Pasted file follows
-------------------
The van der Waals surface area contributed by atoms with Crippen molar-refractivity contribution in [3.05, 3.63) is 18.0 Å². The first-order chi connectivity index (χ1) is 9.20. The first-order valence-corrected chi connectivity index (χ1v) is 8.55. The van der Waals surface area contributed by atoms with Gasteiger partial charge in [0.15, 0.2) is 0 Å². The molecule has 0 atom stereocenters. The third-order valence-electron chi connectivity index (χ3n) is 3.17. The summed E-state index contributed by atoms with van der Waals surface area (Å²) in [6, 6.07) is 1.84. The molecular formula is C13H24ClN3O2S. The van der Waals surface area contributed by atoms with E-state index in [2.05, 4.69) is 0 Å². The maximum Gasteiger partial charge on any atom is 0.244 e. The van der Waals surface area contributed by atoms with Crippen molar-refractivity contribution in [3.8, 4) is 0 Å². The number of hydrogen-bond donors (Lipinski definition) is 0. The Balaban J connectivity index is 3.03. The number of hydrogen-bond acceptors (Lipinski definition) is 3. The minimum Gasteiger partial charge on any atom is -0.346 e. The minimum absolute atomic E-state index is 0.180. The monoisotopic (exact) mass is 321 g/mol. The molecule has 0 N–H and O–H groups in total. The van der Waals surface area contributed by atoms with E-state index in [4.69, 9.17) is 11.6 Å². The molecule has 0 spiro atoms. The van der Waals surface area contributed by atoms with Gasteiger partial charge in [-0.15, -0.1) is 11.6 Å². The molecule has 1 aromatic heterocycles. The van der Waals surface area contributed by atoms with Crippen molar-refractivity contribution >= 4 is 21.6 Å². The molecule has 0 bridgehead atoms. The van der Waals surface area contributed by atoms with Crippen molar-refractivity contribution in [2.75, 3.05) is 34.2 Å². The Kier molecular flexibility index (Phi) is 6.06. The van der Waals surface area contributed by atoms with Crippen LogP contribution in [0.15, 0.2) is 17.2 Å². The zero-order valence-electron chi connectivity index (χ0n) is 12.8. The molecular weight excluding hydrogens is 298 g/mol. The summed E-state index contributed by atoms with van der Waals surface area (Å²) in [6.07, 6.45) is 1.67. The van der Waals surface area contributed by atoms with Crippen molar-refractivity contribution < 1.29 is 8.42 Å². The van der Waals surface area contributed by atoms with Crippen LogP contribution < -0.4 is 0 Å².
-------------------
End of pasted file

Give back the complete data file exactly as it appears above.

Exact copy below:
The van der Waals surface area contributed by atoms with Crippen molar-refractivity contribution in [3.05, 3.63) is 18.0 Å². The first-order chi connectivity index (χ1) is 9.20. The first-order valence-corrected chi connectivity index (χ1v) is 8.55. The van der Waals surface area contributed by atoms with Gasteiger partial charge in [0.15, 0.2) is 0 Å². The molecule has 0 atom stereocenters. The third-order valence-electron chi connectivity index (χ3n) is 3.17. The summed E-state index contributed by atoms with van der Waals surface area (Å²) in [6, 6.07) is 1.84. The molecular formula is C13H24ClN3O2S. The van der Waals surface area contributed by atoms with E-state index in [2.05, 4.69) is 0 Å². The maximum Gasteiger partial charge on any atom is 0.244 e. The van der Waals surface area contributed by atoms with Crippen molar-refractivity contribution in [3.8, 4) is 0 Å². The number of hydrogen-bond donors (Lipinski definition) is 0. The Balaban J connectivity index is 3.03. The number of hydrogen-bond acceptors (Lipinski definition) is 3. The minimum Gasteiger partial charge on any atom is -0.346 e. The minimum absolute atomic E-state index is 0.180. The monoisotopic (exact) mass is 321 g/mol. The molecule has 0 N–H and O–H groups in total. The van der Waals surface area contributed by atoms with E-state index in [4.69, 9.17) is 11.6 Å². The molecule has 0 spiro atoms. The van der Waals surface area contributed by atoms with Gasteiger partial charge in [-0.15, -0.1) is 11.6 Å². The molecule has 1 aromatic heterocycles. The van der Waals surface area contributed by atoms with Crippen molar-refractivity contribution >= 4 is 21.6 Å². The molecule has 0 bridgehead atoms. The van der Waals surface area contributed by atoms with Crippen molar-refractivity contribution in [2.75, 3.05) is 34.2 Å². The Kier molecular flexibility index (Phi) is 6.06. The van der Waals surface area contributed by atoms with Crippen LogP contribution in [0.15, 0.2) is 17.2 Å². The zero-order valence-electron chi connectivity index (χ0n) is 12.8. The molecular weight excluding hydrogens is 298 g/mol. The summed E-state index contributed by atoms with van der Waals surface area (Å²) in [6.07, 6.45) is 1.67. The van der Waals surface area contributed by atoms with Crippen molar-refractivity contribution < 1.29 is 8.42 Å². The van der Waals surface area contributed by atoms with Crippen LogP contribution < -0.4 is 0 Å².